2021: release and recall
On 7 June 2021, Pitchfork was granted release on conditional licence. However, under the terms of the Parole Board Reconsideration Mechanism, introduced in 2019, the Secretary of State for Justice, Robert Buckland, had a short time to apply for a review if it was believed the decision was "procedurally unfair" or "irrational". Buckland did apply for a review, and Pitchfork remained in custody pending the outcome. On 13 July 2021 it was reported that the review had been refused and that Pitchfork would therefore be released. He was released on 1 September 2021.
In November 2021, Pitchfork was recalled to prison for breaching his licence conditions by "approaching young women" while on walks from his bail hostel, although he had committed no offences since his release. His second victim's mother, Barbara Ashworth, told BBC News that she was pleased "he's been put away and women and girls are safe and protected from him now". There are complaints the parole Board were insufficiently cautious in allowing Pitchfork's release. Dominic Raab has promised a Parole Board review. David Baker, a former police detective who helped capture Pitchfork, believes Pitchfork could deceive the Parole Board and pretend it was safe to release him. Baker maintains Pitchfork is a psychopath and it will never be safe to release him.
In April 2009, a sculpture that Pitchfork had created in prison and which was exhibited at the Royal Festival Hall, Bringing the Music to Life, depicted an orchestra and choir. The sculpture was exhibited as part of a venture by the Koestler Trust, having been purchased by the Festival Hall for £600. Following outrage in the papers and from victim-advocate groups, it was removed from display.
In 2014, ITV commissioned a two-part television drama, Code of a Killer, based on Pitchfork's crimes and the creation of DNA profiling. It starred John Simm as researcher Alec Jeffreys and David Threlfall as David Baker, the lead police detective. Pitchfork was played by Nathan Wright. The drama was the first broadcast in two 90-minute episodes, on 6 and 13 April 2015. It was subsequently reformatted as three episodes and released on DVD.
The New Tricks episode "Dark Chocolate" refers to Pitchfork several times and it is ultimately the similarities between Pitchfork's case and the case the UCOS team are currently investigating that leads to the criminal's arrest.
- Jack Unterweger
- Kirk Bloodsworth
- Patrick Mackay – a British murderer believed to have murdered up to 13 people who has been considered for release since 1995
- "Everything you need to know about child murderer Colin Pitchfork and his release from prison on parole". www.scotsman.com.
- Wambaugh, Joseph (29 November 2011). The Blooding. Open Road Media. ISBN 9781453234235.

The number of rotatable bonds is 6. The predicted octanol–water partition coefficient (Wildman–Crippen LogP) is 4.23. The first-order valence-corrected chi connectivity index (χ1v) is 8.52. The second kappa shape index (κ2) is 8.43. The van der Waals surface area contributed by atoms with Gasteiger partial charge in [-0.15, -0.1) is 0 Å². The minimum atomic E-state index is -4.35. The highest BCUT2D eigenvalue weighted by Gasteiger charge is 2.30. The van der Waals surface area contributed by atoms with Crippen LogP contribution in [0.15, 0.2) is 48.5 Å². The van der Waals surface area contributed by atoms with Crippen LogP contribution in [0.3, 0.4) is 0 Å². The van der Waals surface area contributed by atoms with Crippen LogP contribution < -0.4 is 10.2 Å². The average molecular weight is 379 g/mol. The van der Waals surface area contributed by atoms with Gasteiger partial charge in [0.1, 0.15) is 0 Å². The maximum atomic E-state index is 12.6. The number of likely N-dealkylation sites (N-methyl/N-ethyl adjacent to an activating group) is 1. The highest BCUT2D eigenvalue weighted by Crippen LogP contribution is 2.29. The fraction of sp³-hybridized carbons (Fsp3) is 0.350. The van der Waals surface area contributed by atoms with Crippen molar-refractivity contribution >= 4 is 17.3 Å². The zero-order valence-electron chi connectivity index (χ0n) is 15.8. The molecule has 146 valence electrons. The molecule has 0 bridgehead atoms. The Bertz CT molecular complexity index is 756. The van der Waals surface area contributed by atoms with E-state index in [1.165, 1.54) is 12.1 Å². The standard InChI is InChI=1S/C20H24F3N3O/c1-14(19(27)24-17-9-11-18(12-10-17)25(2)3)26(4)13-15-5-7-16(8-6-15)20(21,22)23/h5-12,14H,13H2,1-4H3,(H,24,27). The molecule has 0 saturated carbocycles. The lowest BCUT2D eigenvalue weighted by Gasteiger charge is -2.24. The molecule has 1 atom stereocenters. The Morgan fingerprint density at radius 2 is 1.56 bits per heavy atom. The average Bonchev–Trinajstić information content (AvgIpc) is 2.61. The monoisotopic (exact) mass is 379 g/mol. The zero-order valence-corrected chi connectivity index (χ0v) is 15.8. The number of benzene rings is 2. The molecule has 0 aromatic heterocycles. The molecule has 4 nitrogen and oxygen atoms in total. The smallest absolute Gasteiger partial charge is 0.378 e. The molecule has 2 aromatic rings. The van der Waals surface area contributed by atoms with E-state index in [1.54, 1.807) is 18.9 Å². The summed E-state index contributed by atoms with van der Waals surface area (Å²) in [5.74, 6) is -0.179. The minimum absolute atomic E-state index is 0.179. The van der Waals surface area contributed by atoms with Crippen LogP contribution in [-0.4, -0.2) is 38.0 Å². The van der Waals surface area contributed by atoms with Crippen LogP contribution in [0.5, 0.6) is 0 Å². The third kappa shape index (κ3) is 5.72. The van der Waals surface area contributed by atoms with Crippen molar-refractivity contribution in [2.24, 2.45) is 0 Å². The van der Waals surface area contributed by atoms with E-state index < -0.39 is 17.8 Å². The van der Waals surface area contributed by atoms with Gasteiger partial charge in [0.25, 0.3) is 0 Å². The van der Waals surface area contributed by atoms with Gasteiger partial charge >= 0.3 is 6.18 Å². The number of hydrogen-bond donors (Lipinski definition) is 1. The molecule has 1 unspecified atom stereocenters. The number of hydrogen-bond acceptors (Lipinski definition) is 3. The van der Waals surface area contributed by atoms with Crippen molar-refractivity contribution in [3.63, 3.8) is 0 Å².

- Evans, Colin (1998). The Casebook of Forensic Detection: How Science Solved 100 of the World's Most Baffling Crimes. London: John Wiley & Sons. pp. 62. ISBN 978-0471283690.
- Graff, Vincent (4 April 2015) "DNA of a killer", Radio Times, Pages 24-27
- McCrery, Nigel (1 September 2014). Silent Witnesses: The Often Gruesome but Always Fascinating History of Forensic Science. Chicago Review Press. ISBN 9781613730058.
- Cobain, Ian (7 June 2016). "Killer breakthrough – the day DNA evidence first nailed a murderer". The Guardian. ISSN 0261-3077. Retrieved 4 February 2017.
- O'Connor, Craig O. (1 January 2008). A Novel Forensic Approach to DNA Database Construction and Population Genetic Analysis. ISBN 9780549619871.
- "Memories of Colin Pitchfork's second murder - 30 years on". Leicester Mercury. 31 July 2016. Retrieved 4 February 2017.[permanent dead link]
- "Pitchfork, R v  EWCA Crim 963 (14 May 2009)".
- Wambaugh, The Blooding (1989)
- "No parole for Colin Pitchfork: First killer caught by DNA". BBC News. 29 April 2016. Retrieved 4 February 2017.
- Shaw, Danny (27 April 2015). "'DNA' child killer Colin Pitchfork gets parole review". BBC News. Retrieved 4 February 2017.
- Pitchfork, R v  EWCA Crim 963
- "Colin Pitchfork: First killer caught by DNA "should move to open prison"". BBC News. 8 June 2016. Retrieved 4 February 2017.
- "Colin Pitchfork: Fears after child killer moved to open prison". BBC News. 8 January 2017. Retrieved 4 February 2017.
- Davies, Natasha (13 November 2017). "Child killer allowed to go shopping on his own in Bristol city centre". Bristol Post. Bristol: Local World. Archived from the original on 13 November 2017. Retrieved 23 March 2021.
- "Colin Pitchfork: Double child killer denied parole". BBC News. Retrieved 3 October 2018.
- "Colin Pitchfork: Double schoolgirl murderer can be released". BBC News. Retrieved 7 June 2021.
- "Double child murderer Colin Pitchfork to be released from prison despite Government challenge". inews.co.uk. 13 July 2021.
- "Colin Pitchfork: Double child killer's release confirmed". BBC. 13 July 2021. Retrieved 30 August 2021.
- "Double child killer Colin Pitchfork has been released from prison". The Daily Telegraph. 1 September 2021. Retrieved 1 September 2021.
- "Colin Pitchfork recalled to jail after approaching young women". BBC News. 22 November 2021. Retrieved 22 November 2021.
- "Colin Pitchfork: Double child killer arrested and recalled to prison after 'breaching licence conditions'". Sky News. 19 November 2021. Retrieved 19 November 2021.
- "Double child killer Colin Pitchfork sent back to prison". BBC News. 19 November 2021. Retrieved 19 November 2021.
- Colin Pitchfork: Justice Secretary Dominic Raab pledges parole review BBC
- "Anger over child killer's artwork". BBC News. 9 April 2009. Retrieved 9 April 2009.
- Marlow, Lee (31 October 2014). "Code of a Killer: ITV film crew shoot in Leicester for two part drama on how DNA profiling snared double-child killer". Leicester Mercury. Leicester: Local World. Archived from the original on 1 November 2014. Retrieved 23 March 2021.
- "How I Caught The Killer". Sky.
Cited works and further reading
- Cawthorne, Nigel; Tibballs, Jeffrey (1994). Killers. Boxtree. pp. 338–341. ISBN 978-0-7522-0850-3.
- Evans, Colin (1996). The Casebook of Forensic Detection: How Science Solved 100 of the World's Most Baffling Crimes. New York: John Wiley & Sons Inc. ISBN 978-0-471-07650-6.
- Wambaugh, Joseph (1990). The Blooding: True Story of the Narborough Village Murders. Bantam Books. ISBN 978-0-553-76330-0.